Teachers learn easy to use Blogger

The way teachers communicate with students and their parents has changed from just parent-teacher interviews.

The way teachers communicate with students and their parents has changed from just parent-teacher interviews.

Now parents can get a bird’s-eye view into their children’s classes as teachers start to use the Internet to lay out their lesson plans. Educators now communicate important aspects of students’ education though applications such as Twitter and blogs.

But for some the idea of building a blog is daunting. This is where Chris Oram, assistant principal at Rimbey Junior/Senior High School and social studies teacher, steps in to help teachers.

Oram was one of 70 Wolf Creek Public Schools (WCPS) educators presenting his expertise in a certain area Aug. 26 and 27 during the school division’s Summer Institute at Ecole Secondaire Lacombe Composite High School. He provided useful tips for teachers on how to get started with Google’s Blogger application. “Technology’s changing and it’s becoming very user friendly.”

There are other applications for blogging, says Oram, but with Blogger a person can start publishing in minutes. Users do not need to learn complex Internet code, which is used to build a website, Blogger has taken care of that. With the difficult tasks already handled, teachers can take more time to plan their site.

“The planning process I think is one of the most fundamental steps,” explained Oram.

He recommends defining what the site is going to be used for. Information must be targeted to a specific audience; in Oram’s case, content is for his social studies 8 class. Teachers who want to drive interest in the course and blog must be willing to post two or three times a week. “If you’re posting once every two weeks, no one’s going to check.”

“This is what I’m doing anyways when I’m planning my class,” explained Oram.

He recommends writing down the purpose behind the blog, who is it for, what resources will be needed and the style and tone of the website. “You’re creating a digital personality for yourself.”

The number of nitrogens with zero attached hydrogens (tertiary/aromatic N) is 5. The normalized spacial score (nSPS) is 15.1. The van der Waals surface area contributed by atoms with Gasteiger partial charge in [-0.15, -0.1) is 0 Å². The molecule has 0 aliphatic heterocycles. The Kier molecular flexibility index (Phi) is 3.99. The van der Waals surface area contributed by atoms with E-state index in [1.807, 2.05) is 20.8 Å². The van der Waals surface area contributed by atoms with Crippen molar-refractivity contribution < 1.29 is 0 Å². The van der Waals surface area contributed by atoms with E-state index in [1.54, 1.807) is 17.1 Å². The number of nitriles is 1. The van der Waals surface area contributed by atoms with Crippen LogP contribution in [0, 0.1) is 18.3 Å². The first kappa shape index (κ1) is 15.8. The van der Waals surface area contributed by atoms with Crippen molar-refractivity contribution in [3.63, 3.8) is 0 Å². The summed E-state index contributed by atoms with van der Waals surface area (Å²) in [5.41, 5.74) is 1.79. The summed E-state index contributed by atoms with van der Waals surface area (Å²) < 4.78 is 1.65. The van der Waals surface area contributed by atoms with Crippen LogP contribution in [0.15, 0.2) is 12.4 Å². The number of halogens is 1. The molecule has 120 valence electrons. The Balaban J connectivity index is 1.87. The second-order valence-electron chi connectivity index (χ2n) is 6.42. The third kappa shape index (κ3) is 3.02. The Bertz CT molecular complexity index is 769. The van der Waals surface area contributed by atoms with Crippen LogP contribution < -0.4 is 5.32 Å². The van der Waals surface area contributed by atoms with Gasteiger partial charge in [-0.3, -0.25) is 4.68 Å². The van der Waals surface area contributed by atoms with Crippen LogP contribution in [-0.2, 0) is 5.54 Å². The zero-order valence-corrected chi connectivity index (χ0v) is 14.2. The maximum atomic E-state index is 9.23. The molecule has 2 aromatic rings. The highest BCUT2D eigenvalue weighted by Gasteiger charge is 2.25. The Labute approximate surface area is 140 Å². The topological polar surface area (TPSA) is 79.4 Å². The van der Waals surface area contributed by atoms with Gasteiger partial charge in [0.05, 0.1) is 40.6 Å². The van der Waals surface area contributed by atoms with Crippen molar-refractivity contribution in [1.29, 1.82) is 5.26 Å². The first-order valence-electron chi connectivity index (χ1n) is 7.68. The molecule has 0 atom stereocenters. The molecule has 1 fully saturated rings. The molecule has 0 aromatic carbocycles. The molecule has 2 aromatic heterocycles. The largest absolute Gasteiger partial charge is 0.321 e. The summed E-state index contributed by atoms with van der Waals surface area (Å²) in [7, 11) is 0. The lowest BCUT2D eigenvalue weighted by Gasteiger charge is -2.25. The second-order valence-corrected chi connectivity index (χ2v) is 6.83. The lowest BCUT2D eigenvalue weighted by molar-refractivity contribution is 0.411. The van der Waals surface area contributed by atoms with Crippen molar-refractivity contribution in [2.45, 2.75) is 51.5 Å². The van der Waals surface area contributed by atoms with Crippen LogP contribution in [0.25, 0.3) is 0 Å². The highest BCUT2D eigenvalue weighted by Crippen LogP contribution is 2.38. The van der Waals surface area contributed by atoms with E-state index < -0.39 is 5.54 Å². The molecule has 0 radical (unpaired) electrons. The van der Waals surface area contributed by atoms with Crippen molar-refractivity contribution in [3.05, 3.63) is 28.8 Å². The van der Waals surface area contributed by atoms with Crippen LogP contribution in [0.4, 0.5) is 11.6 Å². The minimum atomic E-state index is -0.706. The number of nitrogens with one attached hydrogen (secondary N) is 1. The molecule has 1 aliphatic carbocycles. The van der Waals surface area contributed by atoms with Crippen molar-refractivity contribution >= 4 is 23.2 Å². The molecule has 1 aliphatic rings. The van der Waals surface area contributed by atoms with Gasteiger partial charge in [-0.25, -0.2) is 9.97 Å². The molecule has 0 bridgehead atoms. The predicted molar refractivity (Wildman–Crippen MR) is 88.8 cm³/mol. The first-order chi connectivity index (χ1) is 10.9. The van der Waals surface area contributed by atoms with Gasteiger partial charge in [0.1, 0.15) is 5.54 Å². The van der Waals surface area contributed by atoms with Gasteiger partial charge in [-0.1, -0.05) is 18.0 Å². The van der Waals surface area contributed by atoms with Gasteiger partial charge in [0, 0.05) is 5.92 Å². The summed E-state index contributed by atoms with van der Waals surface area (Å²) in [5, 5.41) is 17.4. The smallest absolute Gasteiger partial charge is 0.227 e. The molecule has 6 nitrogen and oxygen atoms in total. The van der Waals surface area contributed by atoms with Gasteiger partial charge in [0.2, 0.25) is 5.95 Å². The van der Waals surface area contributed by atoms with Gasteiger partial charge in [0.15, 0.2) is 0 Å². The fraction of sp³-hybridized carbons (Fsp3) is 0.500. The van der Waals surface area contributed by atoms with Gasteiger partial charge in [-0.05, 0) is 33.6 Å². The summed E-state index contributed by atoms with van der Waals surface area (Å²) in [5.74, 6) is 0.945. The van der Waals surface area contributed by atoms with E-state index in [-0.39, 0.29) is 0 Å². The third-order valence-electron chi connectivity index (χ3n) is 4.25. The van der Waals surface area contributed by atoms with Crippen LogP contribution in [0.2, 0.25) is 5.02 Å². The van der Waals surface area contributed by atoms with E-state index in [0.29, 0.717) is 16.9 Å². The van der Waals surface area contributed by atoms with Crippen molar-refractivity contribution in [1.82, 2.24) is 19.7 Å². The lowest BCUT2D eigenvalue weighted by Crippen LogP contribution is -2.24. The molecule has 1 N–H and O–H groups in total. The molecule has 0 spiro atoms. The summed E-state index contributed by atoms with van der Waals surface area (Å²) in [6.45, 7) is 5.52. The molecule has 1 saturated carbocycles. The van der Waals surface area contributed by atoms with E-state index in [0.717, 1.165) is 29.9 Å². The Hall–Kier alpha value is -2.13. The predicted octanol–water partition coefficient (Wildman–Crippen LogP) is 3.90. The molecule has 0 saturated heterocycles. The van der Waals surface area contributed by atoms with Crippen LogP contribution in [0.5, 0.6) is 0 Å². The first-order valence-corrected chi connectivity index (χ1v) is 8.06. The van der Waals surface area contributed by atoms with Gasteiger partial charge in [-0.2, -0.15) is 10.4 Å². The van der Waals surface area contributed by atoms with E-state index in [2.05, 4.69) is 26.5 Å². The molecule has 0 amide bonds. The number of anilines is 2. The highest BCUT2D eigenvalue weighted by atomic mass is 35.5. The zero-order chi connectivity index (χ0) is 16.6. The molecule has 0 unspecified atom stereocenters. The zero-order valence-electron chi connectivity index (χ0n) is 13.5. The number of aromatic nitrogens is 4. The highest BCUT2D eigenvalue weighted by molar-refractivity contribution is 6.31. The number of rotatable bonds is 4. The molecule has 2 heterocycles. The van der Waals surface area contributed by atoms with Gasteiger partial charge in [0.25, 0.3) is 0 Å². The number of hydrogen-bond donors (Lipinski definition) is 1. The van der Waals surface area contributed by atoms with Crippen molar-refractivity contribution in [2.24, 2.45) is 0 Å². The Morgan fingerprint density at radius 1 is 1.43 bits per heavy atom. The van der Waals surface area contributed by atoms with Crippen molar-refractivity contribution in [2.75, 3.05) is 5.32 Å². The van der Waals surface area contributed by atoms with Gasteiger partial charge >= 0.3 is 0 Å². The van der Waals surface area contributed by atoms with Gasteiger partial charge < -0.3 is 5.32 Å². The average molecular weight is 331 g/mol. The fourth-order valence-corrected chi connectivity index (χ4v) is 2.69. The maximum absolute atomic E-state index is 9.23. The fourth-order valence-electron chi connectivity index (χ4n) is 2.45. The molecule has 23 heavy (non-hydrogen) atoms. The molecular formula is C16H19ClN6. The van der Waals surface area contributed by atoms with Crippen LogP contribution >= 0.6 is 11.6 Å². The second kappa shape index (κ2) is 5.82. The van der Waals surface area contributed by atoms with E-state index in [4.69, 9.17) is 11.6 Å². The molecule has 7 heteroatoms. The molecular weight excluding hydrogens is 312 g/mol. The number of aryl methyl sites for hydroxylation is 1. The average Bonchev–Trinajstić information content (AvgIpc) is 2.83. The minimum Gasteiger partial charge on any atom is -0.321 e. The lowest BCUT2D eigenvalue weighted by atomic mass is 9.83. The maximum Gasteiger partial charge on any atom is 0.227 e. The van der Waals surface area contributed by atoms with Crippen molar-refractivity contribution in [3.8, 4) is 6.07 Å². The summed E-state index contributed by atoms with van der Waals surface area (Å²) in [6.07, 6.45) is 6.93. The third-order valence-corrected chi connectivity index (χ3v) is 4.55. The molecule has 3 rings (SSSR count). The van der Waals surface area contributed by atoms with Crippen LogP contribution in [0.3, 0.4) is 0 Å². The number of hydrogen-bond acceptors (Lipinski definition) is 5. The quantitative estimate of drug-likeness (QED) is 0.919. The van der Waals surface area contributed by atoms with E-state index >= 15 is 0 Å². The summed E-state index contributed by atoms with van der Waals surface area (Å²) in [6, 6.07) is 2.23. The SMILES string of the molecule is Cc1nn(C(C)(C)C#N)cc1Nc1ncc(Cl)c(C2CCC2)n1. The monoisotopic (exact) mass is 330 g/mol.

“You will be evaluated by your community,” he added.

Once signed in, teachers created a blog with a web address, Google automatically checked to ensure the address was unused. Oram recommended a simple name that was easy to remember. As soon as a site was created teachers were given the chance to explore the Blogger templates.

“You’re all going to realize just how easy this is and you’re all going to tune me out for a while,” he said.

There are some positives to having a ready-to-start website: users do not need to worry about technical jargon and can get going almost immediately. The flip-side is Blogger’s templates are relatively simple. Oram says they are WYSIWYG: what you see is what you get.

Once a lesson plan is ready he suggests teachers make sure they post regularly but check and take some control over the comments. He advises moderating comments before they are accepted on the site. Proofreading is important too but blog posts can be edited after they are published. Oram suggests if a user is unsure, save the draft and publish later. Edits and posts can even be made on a smartphone or tablet.

Being aware of the Freedom of Information and Protection of Privacy (FOIP) Act is important as well. He advises teachers know who in their class is on a FOIP list as they need to ensure the protection of students.

A useful tip for teachers wanting to keep students interested is to keep the blog post short and to the point. Using bullet points helps get the necessary information across and if there is detailed information then Oram usually provides a link to information sites such as Wikipedia.

Another way is through videos. “Kids like video content.”

Oram uses YouTube to embed education videos and sometimes goofy videos to give students a break.

The next step is promoting the site. Oram would post his site on report cards and he is considering adding it to his email signature as well. “Don’t assume people know about your website.”

He mentions the website to students in class and emails updates to parents, and makes regular blog posts.

“They’re not going to take it seriously unless you take it seriously,” stated Oram.

Check out Oram’s website at http://www.mroram.ca/ to see how he presents his course lessons.